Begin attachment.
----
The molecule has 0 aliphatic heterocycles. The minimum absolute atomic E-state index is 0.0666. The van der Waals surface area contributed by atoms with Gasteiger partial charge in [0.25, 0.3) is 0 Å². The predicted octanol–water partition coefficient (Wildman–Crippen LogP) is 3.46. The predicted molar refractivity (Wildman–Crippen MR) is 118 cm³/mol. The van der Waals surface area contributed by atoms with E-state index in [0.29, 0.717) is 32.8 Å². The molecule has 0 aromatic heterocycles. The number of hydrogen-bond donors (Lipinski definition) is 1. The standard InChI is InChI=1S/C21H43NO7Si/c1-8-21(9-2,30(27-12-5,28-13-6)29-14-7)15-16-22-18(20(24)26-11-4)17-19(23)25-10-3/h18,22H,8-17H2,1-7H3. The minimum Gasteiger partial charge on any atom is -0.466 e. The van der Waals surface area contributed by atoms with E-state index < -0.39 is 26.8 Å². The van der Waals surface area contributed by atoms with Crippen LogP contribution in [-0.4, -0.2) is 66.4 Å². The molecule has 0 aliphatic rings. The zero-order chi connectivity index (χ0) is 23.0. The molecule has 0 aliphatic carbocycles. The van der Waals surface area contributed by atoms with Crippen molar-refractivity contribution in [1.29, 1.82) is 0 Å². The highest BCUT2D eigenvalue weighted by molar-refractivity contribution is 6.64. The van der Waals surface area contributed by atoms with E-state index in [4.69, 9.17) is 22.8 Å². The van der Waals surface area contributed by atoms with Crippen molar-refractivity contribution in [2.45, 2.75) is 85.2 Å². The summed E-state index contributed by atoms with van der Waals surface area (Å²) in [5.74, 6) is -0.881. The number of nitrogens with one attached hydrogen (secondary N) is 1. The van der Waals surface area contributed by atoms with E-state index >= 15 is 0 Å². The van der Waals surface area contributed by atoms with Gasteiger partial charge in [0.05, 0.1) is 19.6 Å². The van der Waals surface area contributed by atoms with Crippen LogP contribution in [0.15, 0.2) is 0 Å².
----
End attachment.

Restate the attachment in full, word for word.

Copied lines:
The molecule has 0 aliphatic heterocycles. The minimum absolute atomic E-state index is 0.0666. The van der Waals surface area contributed by atoms with Gasteiger partial charge in [0.25, 0.3) is 0 Å². The predicted octanol–water partition coefficient (Wildman–Crippen LogP) is 3.46. The predicted molar refractivity (Wildman–Crippen MR) is 118 cm³/mol. The van der Waals surface area contributed by atoms with E-state index in [0.29, 0.717) is 32.8 Å². The molecule has 0 aromatic heterocycles. The number of hydrogen-bond donors (Lipinski definition) is 1. The standard InChI is InChI=1S/C21H43NO7Si/c1-8-21(9-2,30(27-12-5,28-13-6)29-14-7)15-16-22-18(20(24)26-11-4)17-19(23)25-10-3/h18,22H,8-17H2,1-7H3. The minimum Gasteiger partial charge on any atom is -0.466 e. The van der Waals surface area contributed by atoms with E-state index < -0.39 is 26.8 Å². The van der Waals surface area contributed by atoms with Crippen LogP contribution in [-0.4, -0.2) is 66.4 Å². The molecule has 0 aliphatic rings. The zero-order chi connectivity index (χ0) is 23.0. The molecule has 0 aliphatic carbocycles. The van der Waals surface area contributed by atoms with Crippen molar-refractivity contribution in [1.29, 1.82) is 0 Å². The highest BCUT2D eigenvalue weighted by molar-refractivity contribution is 6.64. The van der Waals surface area contributed by atoms with E-state index in [4.69, 9.17) is 22.8 Å². The van der Waals surface area contributed by atoms with Crippen molar-refractivity contribution in [2.45, 2.75) is 85.2 Å². The summed E-state index contributed by atoms with van der Waals surface area (Å²) in [5.74, 6) is -0.881. The number of nitrogens with one attached hydrogen (secondary N) is 1. The van der Waals surface area contributed by atoms with E-state index >= 15 is 0 Å². The van der Waals surface area contributed by atoms with Gasteiger partial charge in [0.05, 0.1) is 19.6 Å². The van der Waals surface area contributed by atoms with Crippen LogP contribution in [0.15, 0.2) is 0 Å².